Higher education graduates celebrate rewriting a narrative

By Micheal Rios, Tulalip News

“Every single time a Native graduates, it’s an opportunity to rewrite history. Because for so long we were shut out of environments where we could tell our own stories,” explained renowned author and keynote speaker Gyasi Ross. “This is a powerful moment. The work you’re doing is recapturing our narrative, its reclaiming our story. You all have counted coup on an educational system that wasn’t created for us. That deserves an amazing amount of acknowledgement and respect.”

Gyasi’s sentiments were well received by the class of 2019 higher education graduates during a special banquet held in their honor on May 20 in the Hibulb longhouse. Surrounded by their supporters in an atmosphere of accomplishment, thirty-five graduates received a heartfelt ovation as they walked proudly to the front when their name was called. Vibrant Native Anthro blankets and silver pendants made by local artist Al Charles were gifted to each honoree to commemorate the occasion.

Breezy Distefano, Natosha Gobin, and sisters Malory and Shana Simpson celebrate being four Indigenous educators decolonizing school systems for our youth.

When it comes to being Native American and educated, the common narrative is Natives can’t succeed in a westernized education system. U.S. Census data shows that while more than 60% of high school students go to college, only 17% of Native students are able to continue their education after high school. In a time where education is an important cornerstone for self-sufficiency and quality of life, only 13% of Natives age 25 and older hold a college degree. That narrative is being rewritten by Indigenous scholars who are actively working to decolonize education pathways, not just for themselves but for generations to come.

“My journey started when I had my oldest son, Preston, and I knew that the current education system wasn’t one he should have to go through,” shared Western Governors University graduate Brianne Distefano. “My goal was to create change from within, so I went to work at Quil Ceda Elementary as a para-pro. Now, I’m the Native Liaison. I believe we need as many Native educators as we can get in the school systems because for our kids to be able to dream big, we need to break the mold.”

Brigham Young University graduate, Antonia Ramos.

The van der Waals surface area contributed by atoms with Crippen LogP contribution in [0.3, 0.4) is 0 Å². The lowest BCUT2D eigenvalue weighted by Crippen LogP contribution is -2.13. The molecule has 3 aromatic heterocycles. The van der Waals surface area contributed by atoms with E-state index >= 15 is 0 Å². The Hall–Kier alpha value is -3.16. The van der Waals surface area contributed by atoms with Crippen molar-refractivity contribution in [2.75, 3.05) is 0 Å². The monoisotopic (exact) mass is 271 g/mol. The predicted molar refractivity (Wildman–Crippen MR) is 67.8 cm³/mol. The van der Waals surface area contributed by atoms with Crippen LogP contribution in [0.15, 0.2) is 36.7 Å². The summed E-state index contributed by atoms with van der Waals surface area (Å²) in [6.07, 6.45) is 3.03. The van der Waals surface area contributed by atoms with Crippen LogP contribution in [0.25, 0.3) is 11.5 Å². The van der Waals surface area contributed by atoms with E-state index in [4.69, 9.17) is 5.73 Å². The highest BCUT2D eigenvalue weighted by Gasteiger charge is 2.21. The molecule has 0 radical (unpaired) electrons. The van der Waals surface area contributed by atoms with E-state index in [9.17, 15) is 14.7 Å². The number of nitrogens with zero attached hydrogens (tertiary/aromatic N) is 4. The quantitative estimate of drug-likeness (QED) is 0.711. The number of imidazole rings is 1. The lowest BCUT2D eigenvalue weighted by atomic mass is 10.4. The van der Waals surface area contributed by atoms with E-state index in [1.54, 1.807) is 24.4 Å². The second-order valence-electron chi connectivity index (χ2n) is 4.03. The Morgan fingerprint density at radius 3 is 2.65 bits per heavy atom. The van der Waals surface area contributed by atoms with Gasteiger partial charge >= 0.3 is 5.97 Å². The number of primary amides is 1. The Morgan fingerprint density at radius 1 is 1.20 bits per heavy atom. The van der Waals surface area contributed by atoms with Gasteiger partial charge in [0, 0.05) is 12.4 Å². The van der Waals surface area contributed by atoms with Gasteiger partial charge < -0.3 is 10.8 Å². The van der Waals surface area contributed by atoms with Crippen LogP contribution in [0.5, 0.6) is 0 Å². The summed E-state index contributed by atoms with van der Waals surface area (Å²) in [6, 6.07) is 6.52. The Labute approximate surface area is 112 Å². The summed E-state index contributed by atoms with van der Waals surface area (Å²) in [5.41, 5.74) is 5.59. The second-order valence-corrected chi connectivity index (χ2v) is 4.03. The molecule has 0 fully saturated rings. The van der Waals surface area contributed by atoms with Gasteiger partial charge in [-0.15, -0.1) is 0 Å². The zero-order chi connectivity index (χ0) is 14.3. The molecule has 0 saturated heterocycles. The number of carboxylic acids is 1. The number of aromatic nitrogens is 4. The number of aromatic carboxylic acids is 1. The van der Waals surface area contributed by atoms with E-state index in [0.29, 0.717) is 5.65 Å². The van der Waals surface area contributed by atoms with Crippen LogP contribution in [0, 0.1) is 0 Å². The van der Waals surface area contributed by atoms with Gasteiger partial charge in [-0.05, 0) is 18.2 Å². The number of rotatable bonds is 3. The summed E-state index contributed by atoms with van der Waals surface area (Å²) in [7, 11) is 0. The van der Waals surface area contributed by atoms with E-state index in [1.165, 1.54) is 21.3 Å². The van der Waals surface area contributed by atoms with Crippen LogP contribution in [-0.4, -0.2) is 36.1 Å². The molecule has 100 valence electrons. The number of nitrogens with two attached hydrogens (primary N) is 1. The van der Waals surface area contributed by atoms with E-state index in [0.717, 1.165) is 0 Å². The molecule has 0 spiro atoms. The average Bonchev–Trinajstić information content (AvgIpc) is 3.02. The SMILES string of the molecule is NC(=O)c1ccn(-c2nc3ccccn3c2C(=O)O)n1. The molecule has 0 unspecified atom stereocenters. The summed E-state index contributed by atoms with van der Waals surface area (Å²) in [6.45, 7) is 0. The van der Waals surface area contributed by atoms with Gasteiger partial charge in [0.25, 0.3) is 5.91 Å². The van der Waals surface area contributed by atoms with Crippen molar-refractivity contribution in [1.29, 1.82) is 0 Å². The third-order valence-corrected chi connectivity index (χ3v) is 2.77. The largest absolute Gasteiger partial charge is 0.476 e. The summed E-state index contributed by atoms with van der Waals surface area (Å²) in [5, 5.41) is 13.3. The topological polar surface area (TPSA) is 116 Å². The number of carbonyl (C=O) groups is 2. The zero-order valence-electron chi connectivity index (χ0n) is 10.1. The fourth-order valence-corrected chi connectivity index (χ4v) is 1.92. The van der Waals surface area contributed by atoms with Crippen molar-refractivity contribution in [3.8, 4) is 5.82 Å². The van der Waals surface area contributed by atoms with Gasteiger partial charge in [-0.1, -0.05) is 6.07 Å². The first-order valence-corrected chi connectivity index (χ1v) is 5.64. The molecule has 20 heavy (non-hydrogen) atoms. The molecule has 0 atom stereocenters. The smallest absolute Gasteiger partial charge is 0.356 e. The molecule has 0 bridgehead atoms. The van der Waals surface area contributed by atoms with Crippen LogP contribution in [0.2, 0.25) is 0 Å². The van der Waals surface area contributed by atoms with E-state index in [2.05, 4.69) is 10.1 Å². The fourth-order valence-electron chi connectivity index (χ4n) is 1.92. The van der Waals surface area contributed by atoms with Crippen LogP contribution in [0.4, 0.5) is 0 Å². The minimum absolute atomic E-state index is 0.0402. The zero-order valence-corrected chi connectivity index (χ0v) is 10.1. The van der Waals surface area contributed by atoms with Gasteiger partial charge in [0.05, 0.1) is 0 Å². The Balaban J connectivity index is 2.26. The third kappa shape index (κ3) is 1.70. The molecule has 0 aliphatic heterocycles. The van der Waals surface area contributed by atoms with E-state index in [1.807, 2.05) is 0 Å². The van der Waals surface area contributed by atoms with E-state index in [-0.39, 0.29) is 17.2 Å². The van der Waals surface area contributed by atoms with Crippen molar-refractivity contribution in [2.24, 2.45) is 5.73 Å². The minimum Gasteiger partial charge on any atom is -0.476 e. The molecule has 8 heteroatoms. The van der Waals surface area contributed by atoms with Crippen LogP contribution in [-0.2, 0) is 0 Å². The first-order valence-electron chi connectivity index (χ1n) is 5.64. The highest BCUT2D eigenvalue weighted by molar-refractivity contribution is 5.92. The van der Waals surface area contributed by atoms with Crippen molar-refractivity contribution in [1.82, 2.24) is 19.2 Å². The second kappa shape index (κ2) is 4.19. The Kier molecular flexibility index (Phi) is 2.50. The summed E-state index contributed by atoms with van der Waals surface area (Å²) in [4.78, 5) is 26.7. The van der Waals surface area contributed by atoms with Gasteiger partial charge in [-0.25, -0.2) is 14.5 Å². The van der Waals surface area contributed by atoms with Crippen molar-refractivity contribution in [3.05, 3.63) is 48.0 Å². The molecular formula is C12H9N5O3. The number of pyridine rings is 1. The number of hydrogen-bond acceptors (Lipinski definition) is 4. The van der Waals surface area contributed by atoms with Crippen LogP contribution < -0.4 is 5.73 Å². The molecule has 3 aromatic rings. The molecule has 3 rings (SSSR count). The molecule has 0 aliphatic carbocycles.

The class of 2019 higher education grads includes 7 Associate’s degrees, 13 Bachelor’s degrees, 2 Master’s degrees, and one of the most coveted achievements in the academic world, a PhD.

“Essentially, I have spent the last 29 years off and on working towards my PhD,” said newly dubbed Dr. Lena Hammons. “Our history gave us some truly amazing tribal leaders, their struggles, survival, and resilience made them strong. Our ancestors’ stories make our people stronger and the more educated we become helps us to fight the political battles we face every day.”

It’s a longer, tougher road for Native adults pursuing their education, which is all the more reason to celebrate their accomplishments. Sometimes there are even more perilous obstacles on the path to success, like battling addiction. 

“I was in active addiction while going after my GED,” admitted Everett Community College graduate Aaron Pablo. “Something my journey has proved is it doesn’t require someone being clean and sober to put in the work and get educated. I put in the work, reached my goal, and then put my sights on getting clean. Now, I have 4 months and 25 days clean.”

Results of dedication from a lot of long nights and hard work prove what is possible for aspiring Native students everywhere. Fortunately, the Tulalip Tribes offers additional support for prospective and current students via the Higher Education Department and a network of individuals committed to helping. During the evening’s banquet, Valda Gobin, Dawn Simpson, Jeanne Steffener, Norma Comenote, and Margarita Houston received special recognition.

“These ladies were recognized for all of their hard work and care that they put into each student, client, and community member that they serve each day,” said Felicia Stripling, Higher Education Coordinator. “They put their heart and soul into their work and it shows. We wanted to show our appreciation for them and all that they do for our community.”

Tulalip’s Higher Education staff are eager to help new and returning students find their path to success. They can assist with FAFSA and finding scholarship opportunities, while also helping students choose the right school based on personal interests and career desires. For those tribal members who are empowered to continue rewriting the narrative, please contact Higher Education at (360) 716-4888 or email highered@tulaliptribes-nsn.gov